New arena for Sudbury steals the show

By Mary Katherine Keown, The Sudbury Star

In this corner, an events centre by Zulich. And in this corner, an arena by Dalron.

The two projects were the stars of Tuesday’s council meeting, at which Ian Wood, the city’s director of economic development, laid out the details of 16 large projects that council is considering supporting.

Calling the True North Strong Centre, which would be located along The Kingsway, a “once in a generation” opportunity, the $60 million project that includes at least one ice pad would seek “active participation” from the city, though a financial commitment was not defined.

Should council support this project, Wood suggested they form a working group, hire a consultant and identify other funding sources.

A second arena, proposed by Dalron for the south end with a price tag of $74 million, sought money from council, as well at $1.5 million annually in operating costs.

They were pitched with the idea that Sudbury will be home to a casino at some point.

“Both developments identify the potential for other complementary uses such as hotels, retail establishments, restaurants, etc. Both of these projects also provide an opportunity to develop a coherent vision for development in the surrounding area and should be seen as a catalyst to accelerate the achievement of such a vision,” a staff report indicated. “Future proposals for a new casino in Sudbury will likely include conference and performance facilities as ancillary to the casino. Potential bidders for a new casino have also indicated an interest in partnering in the development of a new sports and entertainment facility, if located in the immediate vicinity of the casino.”

The Art Gallery of Sudbury was also discussed on Tuesday. It is seeking a downtown location, having expressed concerns about their current space and their ability to protect their collection. Wood said the relocation of the gallery to a downtown location could result in seven to nine full-time jobs, as well as several temporary posts during the construction or renovation phase. Wood also said his staff has encouraged the art gallery to partner with the city’s main library branch.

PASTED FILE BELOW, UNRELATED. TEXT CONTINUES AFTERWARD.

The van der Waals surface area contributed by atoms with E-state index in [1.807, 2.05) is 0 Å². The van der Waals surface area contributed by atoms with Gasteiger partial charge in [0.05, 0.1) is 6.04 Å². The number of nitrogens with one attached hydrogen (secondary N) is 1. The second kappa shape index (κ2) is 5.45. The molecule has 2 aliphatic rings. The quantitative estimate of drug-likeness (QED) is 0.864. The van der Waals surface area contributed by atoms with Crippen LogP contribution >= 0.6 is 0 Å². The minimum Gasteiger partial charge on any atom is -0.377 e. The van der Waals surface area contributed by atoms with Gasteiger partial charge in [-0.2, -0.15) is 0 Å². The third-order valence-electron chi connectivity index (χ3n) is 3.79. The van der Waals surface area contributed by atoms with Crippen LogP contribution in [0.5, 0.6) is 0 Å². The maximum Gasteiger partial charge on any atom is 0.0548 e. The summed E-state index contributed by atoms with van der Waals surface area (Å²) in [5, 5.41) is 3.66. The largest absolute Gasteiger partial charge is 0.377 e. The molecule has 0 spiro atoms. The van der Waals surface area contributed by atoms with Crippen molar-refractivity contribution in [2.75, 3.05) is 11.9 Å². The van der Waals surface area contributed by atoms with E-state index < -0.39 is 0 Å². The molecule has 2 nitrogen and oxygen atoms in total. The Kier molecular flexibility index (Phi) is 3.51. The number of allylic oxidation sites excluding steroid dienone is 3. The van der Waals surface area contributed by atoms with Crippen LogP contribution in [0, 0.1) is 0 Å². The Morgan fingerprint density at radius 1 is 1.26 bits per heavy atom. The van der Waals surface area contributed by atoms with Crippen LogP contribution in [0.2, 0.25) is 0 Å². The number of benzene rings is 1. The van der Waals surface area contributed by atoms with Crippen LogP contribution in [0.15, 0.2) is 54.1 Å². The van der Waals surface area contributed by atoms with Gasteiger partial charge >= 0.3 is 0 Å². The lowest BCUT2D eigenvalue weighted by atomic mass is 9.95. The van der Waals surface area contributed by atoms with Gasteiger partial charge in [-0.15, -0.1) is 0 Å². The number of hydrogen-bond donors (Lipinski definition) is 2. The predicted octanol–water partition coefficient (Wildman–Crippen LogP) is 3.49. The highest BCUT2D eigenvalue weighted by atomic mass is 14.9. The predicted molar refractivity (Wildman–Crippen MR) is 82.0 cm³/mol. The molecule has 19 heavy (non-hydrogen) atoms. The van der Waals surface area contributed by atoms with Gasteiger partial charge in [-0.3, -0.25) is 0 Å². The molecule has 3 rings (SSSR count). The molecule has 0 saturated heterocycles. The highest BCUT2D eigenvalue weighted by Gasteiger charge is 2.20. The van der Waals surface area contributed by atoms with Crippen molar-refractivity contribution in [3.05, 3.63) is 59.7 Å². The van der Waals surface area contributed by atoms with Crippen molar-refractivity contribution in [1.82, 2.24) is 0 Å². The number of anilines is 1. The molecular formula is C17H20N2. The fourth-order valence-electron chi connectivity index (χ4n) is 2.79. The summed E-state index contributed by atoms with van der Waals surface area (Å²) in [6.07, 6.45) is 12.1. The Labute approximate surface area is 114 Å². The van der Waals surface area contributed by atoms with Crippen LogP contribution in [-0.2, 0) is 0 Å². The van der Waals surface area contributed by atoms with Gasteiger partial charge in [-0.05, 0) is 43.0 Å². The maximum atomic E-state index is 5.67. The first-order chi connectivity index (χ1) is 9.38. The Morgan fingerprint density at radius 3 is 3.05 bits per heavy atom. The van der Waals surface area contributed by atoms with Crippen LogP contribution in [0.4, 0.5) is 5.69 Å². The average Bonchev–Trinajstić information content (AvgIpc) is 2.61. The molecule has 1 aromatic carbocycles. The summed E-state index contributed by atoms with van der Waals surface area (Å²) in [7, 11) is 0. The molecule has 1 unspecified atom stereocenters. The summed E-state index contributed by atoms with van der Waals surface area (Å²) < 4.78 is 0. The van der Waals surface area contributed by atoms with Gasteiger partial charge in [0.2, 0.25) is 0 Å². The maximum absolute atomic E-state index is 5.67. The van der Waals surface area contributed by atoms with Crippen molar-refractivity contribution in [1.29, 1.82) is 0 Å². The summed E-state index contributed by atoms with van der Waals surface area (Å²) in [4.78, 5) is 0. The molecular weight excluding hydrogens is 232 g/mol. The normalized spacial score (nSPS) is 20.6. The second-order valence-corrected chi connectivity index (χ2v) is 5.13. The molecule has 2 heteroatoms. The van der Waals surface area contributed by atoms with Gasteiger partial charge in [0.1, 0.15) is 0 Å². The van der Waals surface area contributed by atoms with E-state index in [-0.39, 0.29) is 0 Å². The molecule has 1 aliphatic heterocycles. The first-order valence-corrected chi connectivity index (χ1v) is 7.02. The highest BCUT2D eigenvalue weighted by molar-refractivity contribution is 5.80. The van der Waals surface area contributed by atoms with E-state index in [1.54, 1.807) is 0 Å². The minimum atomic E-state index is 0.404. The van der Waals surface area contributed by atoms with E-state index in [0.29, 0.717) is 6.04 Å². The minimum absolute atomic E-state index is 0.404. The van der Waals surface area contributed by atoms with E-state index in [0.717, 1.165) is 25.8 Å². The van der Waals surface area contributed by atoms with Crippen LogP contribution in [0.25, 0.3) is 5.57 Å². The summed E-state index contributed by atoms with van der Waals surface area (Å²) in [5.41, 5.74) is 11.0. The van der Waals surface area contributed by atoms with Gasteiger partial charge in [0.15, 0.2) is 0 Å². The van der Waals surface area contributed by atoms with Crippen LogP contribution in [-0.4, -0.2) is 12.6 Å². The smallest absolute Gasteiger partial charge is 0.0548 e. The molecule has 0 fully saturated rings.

Wood said the Place des Arts – an arts centre that would be located downtown – is at the most advanced stages of development; however, he pointed out problems with parking and finding new spaces, as the land the group would like to use for the centre is currently a parking lot.

“These projects are large and have the potential to change the fabric and economics of our community,” Wood said. “Some would be twice the size of the Laurentian school of architecture. “¦ Like Maley Drive, they have the potential to be city building projects – the opportunity to open up and revitalize different areas of the community. Unlike Maley Drive, many of these projects are more nuanced and complex than a roads engineering project.”

Other projects include an assisted living centre in Capreol, the Cedar Street parking structure, the artsjuncion creative live/work space, a film studio, housing for those with acquired brain injuries, the redevelopment of the Minnow Lake legion on Weller Street and a rail system to Espanola.

No decisions were made Tuesday. That process will not begin until April 26, when council holds a prioritization meeting at which they will begin to discuss in earnest the merits of each project.

But there seemed to be some trouble with the upcoming meeting. Ward 5 Coun. Robert Kirwan expressed concern that councillors meeting in small groups, out of earshot, is akin to an in-camera meeting.

But Mike Jakubo came to the meeting’s defense and said many of the projects will help support Sudbury’s bottom line.

“I know we’re all very eager around this table to make some decisions “¦ but we do have a process we’ve identified to prioritize them,” the Ward 7 councillor said, advocating for the April 26 meeting. “It’ll provide us with an opportunity to move forward.”